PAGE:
A Complete Control Chart Decision Tree

leaning

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Hello. Depending on what I look at the information is different.

P charts: fixed sample size? varying sample size? both?
X-bar and R: 2-9 subgroups? 2-7? 2-5?
X-bar and S: >7, >9, >10 subgroups?
etc.

Is there a EC-vetted decision chart that captures all or most of the control charts and is more accurate especially with respect to subgroup information: X-bar, Xbar-sub-d, R, r-sub-d, X-bar&R, IX, IX-sub-d, S, MR, I&MR, CUSUM, EWMA, MACC, g charts, run chart, trend chart, etc.?


Thanks for your help!

Regards,
leaning
 

Miner

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Re: A Complete Control Chart Decision Tree?

P charts: fixed sample size? varying sample size? both? It was designed for varying sample sizes, but will work for both. np charts will only work in theory on fixed sampled sizes, although they will "work in practice" if the sample sizes vary within relatively narrow limits.

X-bar and R: 2-9 subgroups? 2-7? 2-5? X-bar and S: >7, >9, >10 subgroups?etc. Wheeler addresses this in Myth 1 of the linked paper. See page 15 for his summary. In short, it makes no difference whether you use the range or the standard deviation, regardless of the subgroup size. Shewhart used standard deviation before using range, but opted for range because it was easier to calculate on the factory floor. He also recommended smaller subgroup sizes. See Wheeler's latest article.

If by EC, you mean Elsmar Cove, I do not recall a "vetted" decision tree. Why not construct one yourself and submit it here for comment? We would be happy to provide feedback.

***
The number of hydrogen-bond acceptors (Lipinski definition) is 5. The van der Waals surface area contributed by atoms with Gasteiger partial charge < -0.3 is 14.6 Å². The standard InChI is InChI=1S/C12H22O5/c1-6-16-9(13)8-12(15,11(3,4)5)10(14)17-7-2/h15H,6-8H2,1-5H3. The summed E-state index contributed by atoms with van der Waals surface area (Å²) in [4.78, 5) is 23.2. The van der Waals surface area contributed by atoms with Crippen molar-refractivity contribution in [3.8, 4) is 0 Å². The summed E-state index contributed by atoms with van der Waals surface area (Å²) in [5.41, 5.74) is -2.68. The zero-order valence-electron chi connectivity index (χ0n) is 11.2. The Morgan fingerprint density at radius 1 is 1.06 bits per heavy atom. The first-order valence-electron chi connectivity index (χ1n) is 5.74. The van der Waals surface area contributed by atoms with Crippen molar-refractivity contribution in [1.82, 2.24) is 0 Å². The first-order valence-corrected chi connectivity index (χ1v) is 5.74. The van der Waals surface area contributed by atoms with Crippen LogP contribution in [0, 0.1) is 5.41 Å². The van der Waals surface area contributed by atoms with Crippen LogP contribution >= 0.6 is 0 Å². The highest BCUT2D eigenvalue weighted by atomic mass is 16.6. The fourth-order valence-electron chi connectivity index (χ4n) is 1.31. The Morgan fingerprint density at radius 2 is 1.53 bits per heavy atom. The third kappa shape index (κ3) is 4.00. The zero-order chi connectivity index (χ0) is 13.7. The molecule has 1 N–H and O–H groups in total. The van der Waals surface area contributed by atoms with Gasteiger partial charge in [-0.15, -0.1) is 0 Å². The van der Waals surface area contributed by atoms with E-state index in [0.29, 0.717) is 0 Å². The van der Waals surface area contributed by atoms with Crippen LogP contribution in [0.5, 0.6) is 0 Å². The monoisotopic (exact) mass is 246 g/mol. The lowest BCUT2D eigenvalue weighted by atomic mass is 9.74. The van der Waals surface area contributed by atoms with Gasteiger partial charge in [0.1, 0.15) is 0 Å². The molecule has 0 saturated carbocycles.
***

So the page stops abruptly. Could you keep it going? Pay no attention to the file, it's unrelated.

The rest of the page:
AMIT BALLAL

Super Moderator
Re: A Complete Control Chart Decision Tree?

Miner, thanks for the post. It really helped.
I had prepared a comparison chart during an Inhouse training, please have a look and give your comments.



Thanks,
Amit
 

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Miner

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Re: A Complete Control Chart Decision Tree?

Amit,

Your table would match what 95% of quality practitioners and consultants would state.
  • Some might quibble over the subgroup size used to prefer r over s. I have seen anywhere from 5 to 10 used as this demarcation. However, I tend to agree with Wheeler's article where the use of XbarR vs XbarS is really a matter of preference, and that the subgroup size is irrelevant.
  • The P and C charts will work for varying or constant sample size. np and U charts are simplified versions that are limited to constant sample sizes.
    However, in practice both will work effectively where the sample sizes vary slightly about a constant.
  • The I chart (from I-MR) can be used alone. The MR chart adds very little.
    Also, this chart works well with count data once the counts are large enough for the normal approximation to the Poisson distribution to kick in (although Wheeler would probably say that is unnecessary). It also seems to work well with binomial data provided the rates are not close to 0 or 1. It is easy to tell whether the I chart will work on these data types by observing the data plots within the limits. As long as the data do not hug the center line or oscillate wildly outside the limits, it will often work quite well.
 

AMIT BALLAL

Super Moderator